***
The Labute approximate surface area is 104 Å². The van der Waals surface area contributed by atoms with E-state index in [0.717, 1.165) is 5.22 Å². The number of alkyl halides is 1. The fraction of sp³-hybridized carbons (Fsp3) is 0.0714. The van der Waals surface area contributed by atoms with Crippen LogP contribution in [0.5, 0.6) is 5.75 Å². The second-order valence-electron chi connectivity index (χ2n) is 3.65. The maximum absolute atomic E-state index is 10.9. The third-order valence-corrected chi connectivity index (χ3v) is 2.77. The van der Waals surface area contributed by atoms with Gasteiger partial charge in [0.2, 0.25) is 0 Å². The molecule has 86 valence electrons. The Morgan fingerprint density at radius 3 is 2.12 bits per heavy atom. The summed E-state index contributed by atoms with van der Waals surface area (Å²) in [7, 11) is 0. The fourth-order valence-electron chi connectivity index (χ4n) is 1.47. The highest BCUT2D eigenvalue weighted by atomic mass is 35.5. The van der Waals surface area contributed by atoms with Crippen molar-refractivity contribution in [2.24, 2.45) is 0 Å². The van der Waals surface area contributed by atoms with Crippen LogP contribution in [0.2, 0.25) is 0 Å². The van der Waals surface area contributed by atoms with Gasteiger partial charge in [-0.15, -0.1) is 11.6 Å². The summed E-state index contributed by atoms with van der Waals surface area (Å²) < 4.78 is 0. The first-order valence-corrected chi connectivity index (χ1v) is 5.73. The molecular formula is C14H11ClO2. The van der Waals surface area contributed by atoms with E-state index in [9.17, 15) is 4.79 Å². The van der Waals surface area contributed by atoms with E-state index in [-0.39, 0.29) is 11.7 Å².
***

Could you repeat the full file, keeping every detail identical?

The Labute approximate surface area is 104 Å². The van der Waals surface area contributed by atoms with E-state index in [0.717, 1.165) is 5.22 Å². The number of alkyl halides is 1. The fraction of sp³-hybridized carbons (Fsp3) is 0.0714. The van der Waals surface area contributed by atoms with Crippen LogP contribution in [0.5, 0.6) is 5.75 Å². The second-order valence-electron chi connectivity index (χ2n) is 3.65. The maximum absolute atomic E-state index is 10.9. The third-order valence-corrected chi connectivity index (χ3v) is 2.77. The van der Waals surface area contributed by atoms with Gasteiger partial charge in [0.2, 0.25) is 0 Å². The molecule has 86 valence electrons. The Morgan fingerprint density at radius 3 is 2.12 bits per heavy atom. The summed E-state index contributed by atoms with van der Waals surface area (Å²) in [7, 11) is 0. The fourth-order valence-electron chi connectivity index (χ4n) is 1.47. The highest BCUT2D eigenvalue weighted by atomic mass is 35.5. The van der Waals surface area contributed by atoms with Crippen molar-refractivity contribution in [2.24, 2.45) is 0 Å². The van der Waals surface area contributed by atoms with Crippen LogP contribution in [0.2, 0.25) is 0 Å². The van der Waals surface area contributed by atoms with Gasteiger partial charge in [-0.15, -0.1) is 11.6 Å². The summed E-state index contributed by atoms with van der Waals surface area (Å²) < 4.78 is 0. The first-order valence-corrected chi connectivity index (χ1v) is 5.73. The molecular formula is C14H11ClO2. The van der Waals surface area contributed by atoms with E-state index in [9.17, 15) is 4.79 Å². The van der Waals surface area contributed by atoms with E-state index in [-0.39, 0.29) is 11.7 Å².